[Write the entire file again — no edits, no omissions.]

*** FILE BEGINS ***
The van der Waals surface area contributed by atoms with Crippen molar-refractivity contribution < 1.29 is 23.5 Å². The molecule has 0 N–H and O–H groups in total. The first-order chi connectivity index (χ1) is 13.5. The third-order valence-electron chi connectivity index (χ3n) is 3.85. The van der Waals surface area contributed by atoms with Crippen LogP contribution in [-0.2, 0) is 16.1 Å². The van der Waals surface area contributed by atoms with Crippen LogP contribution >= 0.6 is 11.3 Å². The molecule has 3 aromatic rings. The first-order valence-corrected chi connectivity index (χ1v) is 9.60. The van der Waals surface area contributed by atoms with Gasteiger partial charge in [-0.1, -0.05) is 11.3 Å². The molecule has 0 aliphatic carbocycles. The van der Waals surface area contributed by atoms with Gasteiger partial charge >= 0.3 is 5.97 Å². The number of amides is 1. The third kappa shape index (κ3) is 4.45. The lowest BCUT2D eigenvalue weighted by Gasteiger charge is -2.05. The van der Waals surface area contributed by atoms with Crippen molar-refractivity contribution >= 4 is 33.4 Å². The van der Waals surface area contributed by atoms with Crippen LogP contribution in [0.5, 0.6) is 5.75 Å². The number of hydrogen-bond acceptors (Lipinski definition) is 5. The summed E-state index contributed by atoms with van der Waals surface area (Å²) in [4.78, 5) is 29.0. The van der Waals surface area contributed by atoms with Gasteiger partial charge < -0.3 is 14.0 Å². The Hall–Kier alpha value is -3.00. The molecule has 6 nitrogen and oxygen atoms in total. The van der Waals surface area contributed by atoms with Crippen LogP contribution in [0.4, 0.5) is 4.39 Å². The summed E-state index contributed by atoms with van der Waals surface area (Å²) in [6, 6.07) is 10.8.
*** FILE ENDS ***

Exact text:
The van der Waals surface area contributed by atoms with Crippen molar-refractivity contribution < 1.29 is 23.5 Å². The molecule has 0 N–H and O–H groups in total. The first-order chi connectivity index (χ1) is 13.5. The third-order valence-electron chi connectivity index (χ3n) is 3.85. The van der Waals surface area contributed by atoms with Crippen LogP contribution in [-0.2, 0) is 16.1 Å². The van der Waals surface area contributed by atoms with Crippen LogP contribution >= 0.6 is 11.3 Å². The molecule has 3 aromatic rings. The first-order valence-corrected chi connectivity index (χ1v) is 9.60. The van der Waals surface area contributed by atoms with Gasteiger partial charge in [-0.1, -0.05) is 11.3 Å². The molecule has 0 aliphatic carbocycles. The van der Waals surface area contributed by atoms with Gasteiger partial charge >= 0.3 is 5.97 Å². The number of amides is 1. The third kappa shape index (κ3) is 4.45. The lowest BCUT2D eigenvalue weighted by Gasteiger charge is -2.05. The van der Waals surface area contributed by atoms with Crippen molar-refractivity contribution >= 4 is 33.4 Å². The van der Waals surface area contributed by atoms with Crippen LogP contribution in [0.5, 0.6) is 5.75 Å². The number of hydrogen-bond acceptors (Lipinski definition) is 5. The summed E-state index contributed by atoms with van der Waals surface area (Å²) in [4.78, 5) is 29.0. The van der Waals surface area contributed by atoms with Gasteiger partial charge < -0.3 is 14.0 Å². The Hall–Kier alpha value is -3.00. The molecule has 6 nitrogen and oxygen atoms in total. The van der Waals surface area contributed by atoms with Crippen LogP contribution in [0.4, 0.5) is 4.39 Å². The summed E-state index contributed by atoms with van der Waals surface area (Å²) in [6, 6.07) is 10.8.